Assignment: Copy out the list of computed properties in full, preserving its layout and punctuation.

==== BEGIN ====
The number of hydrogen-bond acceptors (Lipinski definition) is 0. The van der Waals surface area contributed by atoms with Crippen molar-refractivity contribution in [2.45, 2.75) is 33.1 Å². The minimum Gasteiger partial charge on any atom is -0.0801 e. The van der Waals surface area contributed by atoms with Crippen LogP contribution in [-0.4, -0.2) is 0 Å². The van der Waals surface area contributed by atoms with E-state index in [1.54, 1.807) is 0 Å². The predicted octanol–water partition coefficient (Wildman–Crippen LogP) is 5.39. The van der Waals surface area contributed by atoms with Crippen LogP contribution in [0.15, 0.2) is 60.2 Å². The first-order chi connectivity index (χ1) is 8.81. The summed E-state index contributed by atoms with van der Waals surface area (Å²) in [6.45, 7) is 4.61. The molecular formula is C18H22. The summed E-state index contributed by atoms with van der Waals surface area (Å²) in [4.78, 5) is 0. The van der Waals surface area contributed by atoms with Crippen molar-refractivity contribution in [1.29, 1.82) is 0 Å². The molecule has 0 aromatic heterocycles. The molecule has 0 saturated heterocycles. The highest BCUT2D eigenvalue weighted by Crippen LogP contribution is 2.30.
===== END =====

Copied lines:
The number of hydrogen-bond acceptors (Lipinski definition) is 0. The van der Waals surface area contributed by atoms with Crippen molar-refractivity contribution in [2.45, 2.75) is 33.1 Å². The minimum Gasteiger partial charge on any atom is -0.0801 e. The van der Waals surface area contributed by atoms with Crippen LogP contribution in [-0.4, -0.2) is 0 Å². The van der Waals surface area contributed by atoms with E-state index in [1.54, 1.807) is 0 Å². The predicted octanol–water partition coefficient (Wildman–Crippen LogP) is 5.39. The van der Waals surface area contributed by atoms with Crippen LogP contribution in [0.15, 0.2) is 60.2 Å². The first-order chi connectivity index (χ1) is 8.81. The summed E-state index contributed by atoms with van der Waals surface area (Å²) in [6.45, 7) is 4.61. The molecular formula is C18H22. The summed E-state index contributed by atoms with van der Waals surface area (Å²) in [4.78, 5) is 0. The van der Waals surface area contributed by atoms with Crippen molar-refractivity contribution in [1.29, 1.82) is 0 Å². The molecule has 0 aromatic heterocycles. The molecule has 0 saturated heterocycles. The highest BCUT2D eigenvalue weighted by Crippen LogP contribution is 2.30.